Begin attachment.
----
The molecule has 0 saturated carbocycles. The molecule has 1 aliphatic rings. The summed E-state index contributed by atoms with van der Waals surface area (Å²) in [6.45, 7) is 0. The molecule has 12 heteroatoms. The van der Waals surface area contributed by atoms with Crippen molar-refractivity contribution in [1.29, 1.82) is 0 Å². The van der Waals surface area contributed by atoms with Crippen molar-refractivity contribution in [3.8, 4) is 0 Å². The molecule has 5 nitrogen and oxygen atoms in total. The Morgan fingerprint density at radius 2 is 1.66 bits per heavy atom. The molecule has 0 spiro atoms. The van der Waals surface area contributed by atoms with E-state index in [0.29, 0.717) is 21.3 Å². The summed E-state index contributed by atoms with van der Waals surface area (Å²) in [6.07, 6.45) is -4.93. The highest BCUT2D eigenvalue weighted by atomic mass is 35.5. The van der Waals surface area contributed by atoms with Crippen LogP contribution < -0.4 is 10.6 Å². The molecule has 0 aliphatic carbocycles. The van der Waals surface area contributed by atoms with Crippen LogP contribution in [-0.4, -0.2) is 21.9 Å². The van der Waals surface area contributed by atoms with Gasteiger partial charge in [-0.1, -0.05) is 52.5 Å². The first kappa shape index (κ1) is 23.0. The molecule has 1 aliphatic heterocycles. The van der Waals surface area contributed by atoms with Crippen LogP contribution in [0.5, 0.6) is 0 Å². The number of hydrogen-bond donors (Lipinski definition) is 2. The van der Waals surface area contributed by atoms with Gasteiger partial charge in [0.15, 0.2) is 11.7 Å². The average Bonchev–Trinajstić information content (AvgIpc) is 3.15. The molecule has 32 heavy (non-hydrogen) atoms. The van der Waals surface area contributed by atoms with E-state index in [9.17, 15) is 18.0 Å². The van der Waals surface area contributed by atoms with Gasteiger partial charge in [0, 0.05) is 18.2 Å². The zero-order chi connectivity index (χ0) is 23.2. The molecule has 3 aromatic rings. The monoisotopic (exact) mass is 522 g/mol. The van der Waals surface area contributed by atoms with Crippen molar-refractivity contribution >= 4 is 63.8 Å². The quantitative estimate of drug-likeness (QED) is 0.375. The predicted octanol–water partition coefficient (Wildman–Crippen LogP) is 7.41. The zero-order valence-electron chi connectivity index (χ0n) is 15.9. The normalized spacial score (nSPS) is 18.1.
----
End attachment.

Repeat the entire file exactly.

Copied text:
The molecule has 0 saturated carbocycles. The molecule has 1 aliphatic rings. The summed E-state index contributed by atoms with van der Waals surface area (Å²) in [6.45, 7) is 0. The molecule has 12 heteroatoms. The van der Waals surface area contributed by atoms with Crippen molar-refractivity contribution in [1.29, 1.82) is 0 Å². The van der Waals surface area contributed by atoms with Crippen molar-refractivity contribution in [3.8, 4) is 0 Å². The molecule has 5 nitrogen and oxygen atoms in total. The Morgan fingerprint density at radius 2 is 1.66 bits per heavy atom. The molecule has 0 spiro atoms. The van der Waals surface area contributed by atoms with E-state index in [0.29, 0.717) is 21.3 Å². The summed E-state index contributed by atoms with van der Waals surface area (Å²) in [6.07, 6.45) is -4.93. The highest BCUT2D eigenvalue weighted by atomic mass is 35.5. The van der Waals surface area contributed by atoms with Crippen LogP contribution < -0.4 is 10.6 Å². The molecule has 0 aliphatic carbocycles. The van der Waals surface area contributed by atoms with Crippen LogP contribution in [-0.4, -0.2) is 21.9 Å². The van der Waals surface area contributed by atoms with Gasteiger partial charge in [-0.1, -0.05) is 52.5 Å². The first kappa shape index (κ1) is 23.0. The molecule has 1 aliphatic heterocycles. The van der Waals surface area contributed by atoms with Crippen LogP contribution in [0.5, 0.6) is 0 Å². The number of hydrogen-bond donors (Lipinski definition) is 2. The van der Waals surface area contributed by atoms with Gasteiger partial charge in [0.15, 0.2) is 11.7 Å². The average Bonchev–Trinajstić information content (AvgIpc) is 3.15. The molecule has 32 heavy (non-hydrogen) atoms. The van der Waals surface area contributed by atoms with E-state index in [9.17, 15) is 18.0 Å². The van der Waals surface area contributed by atoms with Gasteiger partial charge in [0, 0.05) is 18.2 Å². The zero-order chi connectivity index (χ0) is 23.2. The molecule has 3 aromatic rings. The monoisotopic (exact) mass is 522 g/mol. The van der Waals surface area contributed by atoms with Crippen molar-refractivity contribution >= 4 is 63.8 Å². The quantitative estimate of drug-likeness (QED) is 0.375. The predicted octanol–water partition coefficient (Wildman–Crippen LogP) is 7.41. The zero-order valence-electron chi connectivity index (χ0n) is 15.9. The normalized spacial score (nSPS) is 18.1.